Margarita with a Straw + ReelAbilities Film Festival

24 02 2017

margarita-with-a-strawReelAbilities Film Festival – Houston

In his 2016 book “But What If We’re Wrong?,” cultural critic Chuck Klosterman attempted to predict where our age’s great hidden text lies. What future generations tend to remember about bygone eras are works that did not receive proper due in their own time – in part because cultural archaeologists have an esoteric’s activist mentality when canonizing art. His guess was a Native American writing on a message board on the Dark Web, citing the relative paucity of attention given to each.

Far be it from me to make such a sweeping prophecy, but I do think there’s a decent chance that disabilities could factor into that conversation about overlooked, undervalued culture. There are countless courageous Americans fighting daily for the disability community, though their efforts never seem to pierce the public consciousness in the way that movements surrounding civil rights or marriage equality have. To be clear, it’s the people on the ground working for substantive policy gains who make the real change – yet popular culture can also play a large role in changing hearts and minds.

Margarita with a Straw,” which I saw as part of Houston’s ReelAbilties Film Festival, could help reverse the trend. I so often associate narratives surrounding disability with clichéd struggles and hokey uplift. We’re regularly encouraged to see these individuals as victims, afflicted with some condition they cannot control and acted upon rather than serving as active agents in their own stories. Shonali Bose’s film, which also played such prestigious festivals as Toronto and London, does none of these things. (Although I should add that it does contain some elements of wish fulfillment to the detriment of the overall film.)

The protagonist Laila is a person above all, a young adult with a passion for music and a little bit of wanderlust that directly conflicts with her provincial Indian family’s desires. While pursuing a degree abroad at NYU, Laila’s openness to life and unbridled enthusiasm brings her into the romantic orbit of peers from both genders. The film never downplays her disability and the way it affects her story, but “Margarita with a Straw” is not about that part of her. It’s about her journey of self-discovery in her bisexuality. Not to take away from what Bose accomplishes here, but I spent much of the film thinking about the range of stories still left to tell in this community. I look forward to seeing what lies ahead for ReelAbilties in the years to come.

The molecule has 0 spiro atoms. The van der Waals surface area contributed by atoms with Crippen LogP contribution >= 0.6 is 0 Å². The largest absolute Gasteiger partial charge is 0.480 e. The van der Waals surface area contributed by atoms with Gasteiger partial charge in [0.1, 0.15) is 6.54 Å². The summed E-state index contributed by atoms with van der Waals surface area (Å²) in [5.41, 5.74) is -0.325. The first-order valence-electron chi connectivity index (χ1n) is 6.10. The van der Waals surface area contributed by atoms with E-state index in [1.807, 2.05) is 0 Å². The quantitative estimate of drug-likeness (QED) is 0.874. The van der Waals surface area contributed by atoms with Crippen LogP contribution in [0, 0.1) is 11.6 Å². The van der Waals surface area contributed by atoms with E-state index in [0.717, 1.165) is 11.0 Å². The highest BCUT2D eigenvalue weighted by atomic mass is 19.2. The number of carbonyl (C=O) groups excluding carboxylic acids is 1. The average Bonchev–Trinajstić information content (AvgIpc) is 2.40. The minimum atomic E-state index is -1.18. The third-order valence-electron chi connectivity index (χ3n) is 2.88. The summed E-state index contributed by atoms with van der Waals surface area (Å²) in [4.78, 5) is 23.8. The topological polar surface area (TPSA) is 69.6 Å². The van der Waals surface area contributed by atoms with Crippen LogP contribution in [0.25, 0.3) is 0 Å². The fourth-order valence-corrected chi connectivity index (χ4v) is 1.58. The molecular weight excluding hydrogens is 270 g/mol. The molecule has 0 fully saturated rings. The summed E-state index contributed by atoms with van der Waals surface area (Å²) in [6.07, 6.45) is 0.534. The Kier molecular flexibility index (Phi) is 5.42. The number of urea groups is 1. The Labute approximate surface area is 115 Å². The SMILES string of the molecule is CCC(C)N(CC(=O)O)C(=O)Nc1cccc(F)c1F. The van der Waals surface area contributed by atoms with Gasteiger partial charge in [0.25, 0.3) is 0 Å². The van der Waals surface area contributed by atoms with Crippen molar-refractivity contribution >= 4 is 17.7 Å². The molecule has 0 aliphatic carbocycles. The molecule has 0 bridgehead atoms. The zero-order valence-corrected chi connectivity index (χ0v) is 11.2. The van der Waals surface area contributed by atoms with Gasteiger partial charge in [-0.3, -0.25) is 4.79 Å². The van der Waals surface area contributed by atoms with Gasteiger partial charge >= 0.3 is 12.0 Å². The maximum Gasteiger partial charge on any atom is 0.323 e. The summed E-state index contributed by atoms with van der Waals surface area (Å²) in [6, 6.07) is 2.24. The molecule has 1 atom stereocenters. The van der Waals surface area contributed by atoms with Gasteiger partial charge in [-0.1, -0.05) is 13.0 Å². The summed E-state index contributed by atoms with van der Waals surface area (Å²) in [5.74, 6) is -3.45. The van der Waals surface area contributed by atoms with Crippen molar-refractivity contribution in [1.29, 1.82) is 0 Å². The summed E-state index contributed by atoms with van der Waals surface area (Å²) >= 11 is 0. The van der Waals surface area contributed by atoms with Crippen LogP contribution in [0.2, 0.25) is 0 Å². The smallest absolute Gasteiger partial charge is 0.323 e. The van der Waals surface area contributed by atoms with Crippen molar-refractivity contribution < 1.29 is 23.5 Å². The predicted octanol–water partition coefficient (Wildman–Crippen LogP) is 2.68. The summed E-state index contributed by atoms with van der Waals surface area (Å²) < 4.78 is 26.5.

February film festivals around Houston

11 02 2016

It’s currently the dog days of winter at the movies – the awards movies have had their chance to relish in post-nomination success but we have yet to reach a point where the new year’s good films come out to play. (Sorry, “Deadpool,” you just don’t cut it for me.) For me personally, after the dual onslaught of end-of-year prestige films and Sundance, February has me wanting to dive into a book. Or catch up on all the TV everyone raved about for the past few months…

It’s the perfect time, in fact, to go off the beaten path for a little while and see what else is brewing on screen. For those in my native Houston, there are two great opportunities to see some things your multiplex would never program.